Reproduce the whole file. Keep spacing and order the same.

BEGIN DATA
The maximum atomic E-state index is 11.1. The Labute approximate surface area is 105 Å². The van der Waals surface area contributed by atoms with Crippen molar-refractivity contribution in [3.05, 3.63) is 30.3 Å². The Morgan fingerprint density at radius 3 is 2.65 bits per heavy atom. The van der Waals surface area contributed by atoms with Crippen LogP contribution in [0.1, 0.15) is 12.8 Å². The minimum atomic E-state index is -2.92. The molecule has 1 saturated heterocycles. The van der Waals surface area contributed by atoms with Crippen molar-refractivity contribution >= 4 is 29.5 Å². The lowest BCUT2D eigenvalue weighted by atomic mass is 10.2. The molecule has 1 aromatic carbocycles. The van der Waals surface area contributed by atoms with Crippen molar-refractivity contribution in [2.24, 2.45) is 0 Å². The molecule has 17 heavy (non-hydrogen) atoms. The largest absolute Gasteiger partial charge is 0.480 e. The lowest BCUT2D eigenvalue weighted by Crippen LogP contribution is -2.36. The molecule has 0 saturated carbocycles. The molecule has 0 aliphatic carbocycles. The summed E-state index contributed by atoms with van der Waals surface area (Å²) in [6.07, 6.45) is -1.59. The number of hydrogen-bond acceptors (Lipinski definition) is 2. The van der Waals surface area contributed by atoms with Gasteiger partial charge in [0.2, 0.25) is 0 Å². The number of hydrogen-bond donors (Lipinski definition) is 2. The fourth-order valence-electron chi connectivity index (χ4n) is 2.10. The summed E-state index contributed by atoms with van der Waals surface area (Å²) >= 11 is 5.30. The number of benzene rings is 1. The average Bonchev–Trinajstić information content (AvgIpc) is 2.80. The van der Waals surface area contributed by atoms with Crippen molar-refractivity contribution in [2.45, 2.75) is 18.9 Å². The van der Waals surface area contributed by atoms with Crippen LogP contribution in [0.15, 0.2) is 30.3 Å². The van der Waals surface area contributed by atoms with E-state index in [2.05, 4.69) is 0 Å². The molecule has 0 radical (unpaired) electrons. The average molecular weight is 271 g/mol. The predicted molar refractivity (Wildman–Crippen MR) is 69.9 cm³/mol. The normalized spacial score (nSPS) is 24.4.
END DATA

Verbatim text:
The maximum atomic E-state index is 11.1. The Labute approximate surface area is 105 Å². The van der Waals surface area contributed by atoms with Crippen molar-refractivity contribution in [3.05, 3.63) is 30.3 Å². The Morgan fingerprint density at radius 3 is 2.65 bits per heavy atom. The van der Waals surface area contributed by atoms with Crippen LogP contribution in [0.1, 0.15) is 12.8 Å². The minimum atomic E-state index is -2.92. The molecule has 1 saturated heterocycles. The van der Waals surface area contributed by atoms with Crippen molar-refractivity contribution >= 4 is 29.5 Å². The lowest BCUT2D eigenvalue weighted by atomic mass is 10.2. The molecule has 1 aromatic carbocycles. The van der Waals surface area contributed by atoms with Crippen molar-refractivity contribution in [2.24, 2.45) is 0 Å². The molecule has 17 heavy (non-hydrogen) atoms. The largest absolute Gasteiger partial charge is 0.480 e. The lowest BCUT2D eigenvalue weighted by Crippen LogP contribution is -2.36. The molecule has 0 saturated carbocycles. The molecule has 0 aliphatic carbocycles. The summed E-state index contributed by atoms with van der Waals surface area (Å²) in [6.07, 6.45) is -1.59. The number of hydrogen-bond acceptors (Lipinski definition) is 2. The van der Waals surface area contributed by atoms with Gasteiger partial charge in [0.2, 0.25) is 0 Å². The number of hydrogen-bond donors (Lipinski definition) is 2. The fourth-order valence-electron chi connectivity index (χ4n) is 2.10. The summed E-state index contributed by atoms with van der Waals surface area (Å²) >= 11 is 5.30. The number of benzene rings is 1. The average Bonchev–Trinajstić information content (AvgIpc) is 2.80. The van der Waals surface area contributed by atoms with Crippen molar-refractivity contribution in [2.45, 2.75) is 18.9 Å². The van der Waals surface area contributed by atoms with Crippen LogP contribution in [0.15, 0.2) is 30.3 Å². The van der Waals surface area contributed by atoms with E-state index in [2.05, 4.69) is 0 Å². The molecule has 0 radical (unpaired) electrons. The average molecular weight is 271 g/mol. The predicted molar refractivity (Wildman–Crippen MR) is 69.9 cm³/mol. The normalized spacial score (nSPS) is 24.4.